Louis Ghost Chair continues a line of subtle and engaging moving-image works by Simon Martin that meditate on particular moments and directions in art and/or design history. At the heart of many of these oblique, discursive reflections is a specific, iconic object – an item of furniture, a sculpture, or a museum piece from a particular canon or collection.
The classic design of the Louis XV armchair, and its enduring cachet and significance, is the starting point of this short film, which goes on to consider the object’s contemporary afterlife in the form of Philippe Starck’s tribute/update Louis Ghost Chair. From antique period-piece to modern-day style accessory, the chair’s transition from wood to plastic, from artisan workshop to high-tech assembly line, traces an arc of reproduction and dematerialisation that is illuminated in a voiceover commentary that itself replicates some of the features of 'classic’ TV documentary.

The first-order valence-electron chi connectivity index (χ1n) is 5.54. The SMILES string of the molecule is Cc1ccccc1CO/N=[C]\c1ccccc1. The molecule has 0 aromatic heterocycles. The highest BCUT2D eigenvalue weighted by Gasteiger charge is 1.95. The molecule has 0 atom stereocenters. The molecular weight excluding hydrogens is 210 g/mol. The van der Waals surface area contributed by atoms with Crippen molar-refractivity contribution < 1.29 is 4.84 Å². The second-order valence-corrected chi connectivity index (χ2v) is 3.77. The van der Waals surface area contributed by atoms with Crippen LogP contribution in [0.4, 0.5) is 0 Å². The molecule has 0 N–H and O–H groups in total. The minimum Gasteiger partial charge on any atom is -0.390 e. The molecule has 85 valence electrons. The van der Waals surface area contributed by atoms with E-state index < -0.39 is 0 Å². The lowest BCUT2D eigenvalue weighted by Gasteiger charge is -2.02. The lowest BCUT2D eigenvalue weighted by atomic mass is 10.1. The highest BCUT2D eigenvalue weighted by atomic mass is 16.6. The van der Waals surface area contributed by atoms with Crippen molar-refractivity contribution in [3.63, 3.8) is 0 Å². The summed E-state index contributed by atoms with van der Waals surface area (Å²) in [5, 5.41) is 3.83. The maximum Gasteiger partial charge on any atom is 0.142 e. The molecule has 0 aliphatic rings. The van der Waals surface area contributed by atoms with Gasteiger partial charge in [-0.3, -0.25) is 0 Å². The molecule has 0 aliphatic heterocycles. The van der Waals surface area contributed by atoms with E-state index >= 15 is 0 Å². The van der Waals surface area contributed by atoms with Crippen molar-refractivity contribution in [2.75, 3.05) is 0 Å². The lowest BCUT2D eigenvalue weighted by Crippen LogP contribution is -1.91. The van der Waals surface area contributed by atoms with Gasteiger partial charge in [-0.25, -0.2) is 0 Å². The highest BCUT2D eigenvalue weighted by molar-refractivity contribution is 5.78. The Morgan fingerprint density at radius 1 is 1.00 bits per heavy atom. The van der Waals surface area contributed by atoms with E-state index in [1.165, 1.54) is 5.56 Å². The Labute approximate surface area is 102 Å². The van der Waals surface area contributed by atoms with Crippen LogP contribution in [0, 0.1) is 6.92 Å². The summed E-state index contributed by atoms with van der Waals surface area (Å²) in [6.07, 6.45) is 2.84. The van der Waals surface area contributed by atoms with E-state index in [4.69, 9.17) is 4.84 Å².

The voiceover’s line of enquiry is expanded by the introduction of other objects (both consumerist and art-historical) which gesture to the tradition of the multiple and the ready-made, and highlight the intricate complexities of perception and representation. While its language (and frame-of-reference) is disarmingly wide-ranging, the visual style of the work is deliberately much more steadily paced. Paraded before the lingering, almost forensic eye of the camera, these miscellaneous items are methodically observed and examined, as if in a condition check for a museum collection, or quality control in a factory.